W-MCP7-1.265 Canadian Motorist article.
Feb 28 1948
Canadian Motorist, Feb 1948
Hail! And Farewell
Pontifex Maximus, chief bridge builder, was among the finest of the titles of the Caesars, and high among the most constructive of the public works of some of them was the building of roads. In this work the last great empire of classical times excelled to such an extent that there was warrant for the proud boast "all roads lead to Rome". Although modern etymologists challenge it, it was long believed that it was from Pontifex Maximus that the title Pontiff of the Popes was derived, the fine conception being a translation of the temporal to the spiritual in road building. In the temporal sense no Canadian has better merited the title of Pontifex Maximus than Hon. Thomas Baker McQuesten, K.C. LL.D. and in his passing Canada has lost a preeminent builder and beautifier of roads and bridges[,] and the Empire and Commonwealth a great patriot, Hamilton the peer of its greatest sons and the O.M.L. Hamilton Automotive Club its very distinguished former Honorary [sic]President. After driving over the Queen Elizabeth Way Henry Ford II spontaneously paid a glowing tribute to it, in the course of a conversation with the editor. He stated that it is one of the world's finest and most attractive highways. He especially referred to the attractive architecture of its bridges and highly commended its landscape-gardening treatment, a feature that reflected Mr. McQuesten's love of decorative flora. Mr. McQuesten combined the aesthetic with the practical to a degree that is lamentably rare in our race. Thanks in no small part to him, Hamilton's northwest entrance was transformed from an eye sore into a thing of beauty of international fame that gives Hamilton a magnificent main portal, rivalled by few cities of any size anywhere. This is but one of many places where his touch made "the desert-rejoice and blossom as the rose". Possibly nowhere is this better exemplified than by Hamilton's glorious rock garden which formerly was an enormous and unsightly gravel pit. To his vision, his artistry and enterprise, too, in large part are due the world-famed beautification of the Canadian side of the Niagara River and Falls, including extensive developments in Queen Victoria Park, which were executed during his tenure as Chairman of the Niagara Parks Commission. He was the protagonist of the Hamilton Parks Board to whom primarily was due the Ambitious City's comprehensive parks improvement and extension program, including the acquisition of a large acreage of undeveloped land for a botanical garden. The Royal Botanical Gardens now cover 2,500 acres, the most extensive of its type in Canada. Here important research projects are being conducted in conjunction with the Ontario Research Foundation and McMaster University, in the beautiful landscaping of the campus of which he played a leading part. The last of the temporal honors [sic] to come to him was his selection, a week before his demise, as Hamilton's "Man of the Year".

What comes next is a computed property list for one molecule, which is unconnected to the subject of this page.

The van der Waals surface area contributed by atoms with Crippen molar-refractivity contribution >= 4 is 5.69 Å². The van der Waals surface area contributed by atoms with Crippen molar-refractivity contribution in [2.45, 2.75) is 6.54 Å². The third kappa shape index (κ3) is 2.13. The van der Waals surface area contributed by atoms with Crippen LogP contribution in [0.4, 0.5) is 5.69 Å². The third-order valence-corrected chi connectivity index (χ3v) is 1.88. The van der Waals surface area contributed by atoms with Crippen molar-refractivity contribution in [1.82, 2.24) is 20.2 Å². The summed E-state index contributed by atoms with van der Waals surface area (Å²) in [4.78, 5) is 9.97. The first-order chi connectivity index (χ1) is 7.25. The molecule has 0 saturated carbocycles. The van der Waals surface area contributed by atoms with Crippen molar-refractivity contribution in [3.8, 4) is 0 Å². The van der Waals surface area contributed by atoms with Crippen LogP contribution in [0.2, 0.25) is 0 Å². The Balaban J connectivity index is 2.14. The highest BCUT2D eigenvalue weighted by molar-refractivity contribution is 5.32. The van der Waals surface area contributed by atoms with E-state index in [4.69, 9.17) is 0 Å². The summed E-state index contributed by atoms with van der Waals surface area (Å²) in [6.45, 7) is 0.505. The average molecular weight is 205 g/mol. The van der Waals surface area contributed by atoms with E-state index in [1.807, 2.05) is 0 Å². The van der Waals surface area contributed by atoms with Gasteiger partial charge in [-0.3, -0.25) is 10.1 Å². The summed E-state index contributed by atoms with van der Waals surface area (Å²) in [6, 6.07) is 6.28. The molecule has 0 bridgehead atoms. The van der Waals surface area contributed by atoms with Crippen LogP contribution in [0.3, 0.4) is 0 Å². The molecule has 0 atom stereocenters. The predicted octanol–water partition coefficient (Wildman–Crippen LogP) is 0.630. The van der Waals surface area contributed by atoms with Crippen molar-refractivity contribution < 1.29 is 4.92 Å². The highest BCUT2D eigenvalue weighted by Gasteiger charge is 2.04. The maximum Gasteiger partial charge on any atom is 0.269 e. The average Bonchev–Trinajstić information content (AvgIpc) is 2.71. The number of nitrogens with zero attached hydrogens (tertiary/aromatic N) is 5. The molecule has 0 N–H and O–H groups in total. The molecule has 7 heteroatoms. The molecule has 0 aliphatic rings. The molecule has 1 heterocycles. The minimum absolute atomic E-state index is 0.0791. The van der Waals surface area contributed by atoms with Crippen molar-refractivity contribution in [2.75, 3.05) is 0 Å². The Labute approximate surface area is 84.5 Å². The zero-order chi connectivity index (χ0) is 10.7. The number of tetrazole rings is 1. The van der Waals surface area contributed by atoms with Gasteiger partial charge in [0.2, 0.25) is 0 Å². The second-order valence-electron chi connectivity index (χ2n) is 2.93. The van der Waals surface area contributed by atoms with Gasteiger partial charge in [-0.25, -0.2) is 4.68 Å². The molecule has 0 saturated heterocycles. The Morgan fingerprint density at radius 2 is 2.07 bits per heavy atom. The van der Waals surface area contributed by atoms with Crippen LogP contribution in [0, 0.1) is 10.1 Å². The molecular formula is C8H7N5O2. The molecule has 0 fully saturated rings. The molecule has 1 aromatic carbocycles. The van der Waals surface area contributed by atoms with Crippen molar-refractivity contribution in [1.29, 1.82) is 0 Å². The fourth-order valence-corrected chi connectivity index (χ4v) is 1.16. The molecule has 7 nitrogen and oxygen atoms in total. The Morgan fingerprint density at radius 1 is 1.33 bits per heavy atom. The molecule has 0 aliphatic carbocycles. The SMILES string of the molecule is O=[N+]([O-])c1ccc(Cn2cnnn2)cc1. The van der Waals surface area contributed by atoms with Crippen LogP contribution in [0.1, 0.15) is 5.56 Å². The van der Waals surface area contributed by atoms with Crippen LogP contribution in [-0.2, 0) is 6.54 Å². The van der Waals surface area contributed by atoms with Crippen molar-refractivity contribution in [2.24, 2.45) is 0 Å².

His fine historic perspective found an enduring expression in the restoration of such historic monuments in Ontario as Fort Henry at Kingston, the forts at Fort Erie and Queenston and Chief Jos. Brant's house near Burlington, now the Brant Museum. His practical bent found expression in providing Ontario with one of the most symmetrical systems of highways planned and partially developed in any major road building jurisdiction. In this he was fortunate in having as his chief lieutenant one of the world's greatest road engineers, R.M Smith. During Mr. McQuesten's tenure as Minister of Highways for Ontario the high standard was established for the main travelled roads of northern Ontario which provided for them the same modern specifications in gradients, radii of curvature and sight distances which had been adopted for the King's Highways of southern Ontario. During his ministerial term, 1934-1943, approximately a fifth of a billion dollars was invested in the roads and bridges of Ontario, the most important of the latter being the Rainbow Bridge at Niagara Falls. He envisioned a super-highway of the type of the Queen Elizabeth Way spanning the province from Windsor to the Quebec border and another linking it with the roads of Ontario's vast hinterland.
Sir Christopher Wren, following the great fire of London in 1666, was the architect of many of the great buildings of the "Chief Citadel of Freedom", including approximately fifty of its churches, the greatest of which is St Paul's Cathedral. In it is the tomb of the greatest of Anglo-Saxon architects which bears a short, simple epitaph in Latin which freely translated reads: "If you seek his monument, look about you". That epitaph is appropriately applicable in Ontario to Hon. T.B. McQuesten, whose presence graced many an annual meeting of the Ontario Motor League at the luncheons of which for years his brother, Rev. Calvin McQuesten, has pronounced the blessing. Hail! and Farewell.